The clash between Yap and Ikea underlines the difficulties of brands keeping control of their image in the internet age. Ikea feels Yap's website is damaging the brand, but analysts told CNBC that Ikea should embrace the popularity shown by the idea.
"The old definition of protecting the brand needs to be loosened and you need consumers to be let into the brand and let them have fun with it," Stephen Cheliotis, CEO of the Centre for Brand Analysis told CNBC in a phone interview.
"The best brands are doing that and are enabling consumers to interact and play with brand in a balanced way."
Read MorePublishers chasing user-generated content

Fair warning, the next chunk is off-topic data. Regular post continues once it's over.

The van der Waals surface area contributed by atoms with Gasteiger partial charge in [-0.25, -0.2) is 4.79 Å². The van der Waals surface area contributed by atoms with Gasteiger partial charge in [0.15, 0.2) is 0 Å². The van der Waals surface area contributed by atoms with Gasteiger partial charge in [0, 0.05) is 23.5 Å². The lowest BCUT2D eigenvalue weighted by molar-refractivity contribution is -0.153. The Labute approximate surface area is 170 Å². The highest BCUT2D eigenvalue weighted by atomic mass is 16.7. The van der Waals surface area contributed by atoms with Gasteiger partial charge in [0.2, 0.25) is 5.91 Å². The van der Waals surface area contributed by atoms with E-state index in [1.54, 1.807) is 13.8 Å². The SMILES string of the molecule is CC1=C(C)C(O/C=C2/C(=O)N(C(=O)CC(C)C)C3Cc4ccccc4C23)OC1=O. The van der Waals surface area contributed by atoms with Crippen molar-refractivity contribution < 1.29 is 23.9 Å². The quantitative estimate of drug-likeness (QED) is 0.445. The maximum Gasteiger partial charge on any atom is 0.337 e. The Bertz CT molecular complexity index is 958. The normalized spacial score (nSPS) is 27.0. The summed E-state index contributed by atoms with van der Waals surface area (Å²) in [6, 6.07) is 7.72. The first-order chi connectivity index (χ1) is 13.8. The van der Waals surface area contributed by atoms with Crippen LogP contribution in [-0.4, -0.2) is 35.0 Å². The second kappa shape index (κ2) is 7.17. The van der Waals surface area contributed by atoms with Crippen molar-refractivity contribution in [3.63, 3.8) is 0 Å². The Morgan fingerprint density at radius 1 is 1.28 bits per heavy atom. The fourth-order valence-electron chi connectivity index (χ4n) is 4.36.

The social media boom has seen brands and companies face a difficult task to stop their brands being defaced online. Budget airline Ryanair and energy company British Gas both faced corporate Twitter disasters when users hijacked the hashtags pushed by the companies to ask embarrassing questions.
Such occurrences are common in the social media age and while some brands embrace new advertising techniques, others are still looking to control the brand.
"What has prompted this is the desire for Ikea to control their brand and (they) are concerned someone is riding off the back of this," Thayne Forbes, joint managing director at Intangible Business, told CNBC in a phone interview.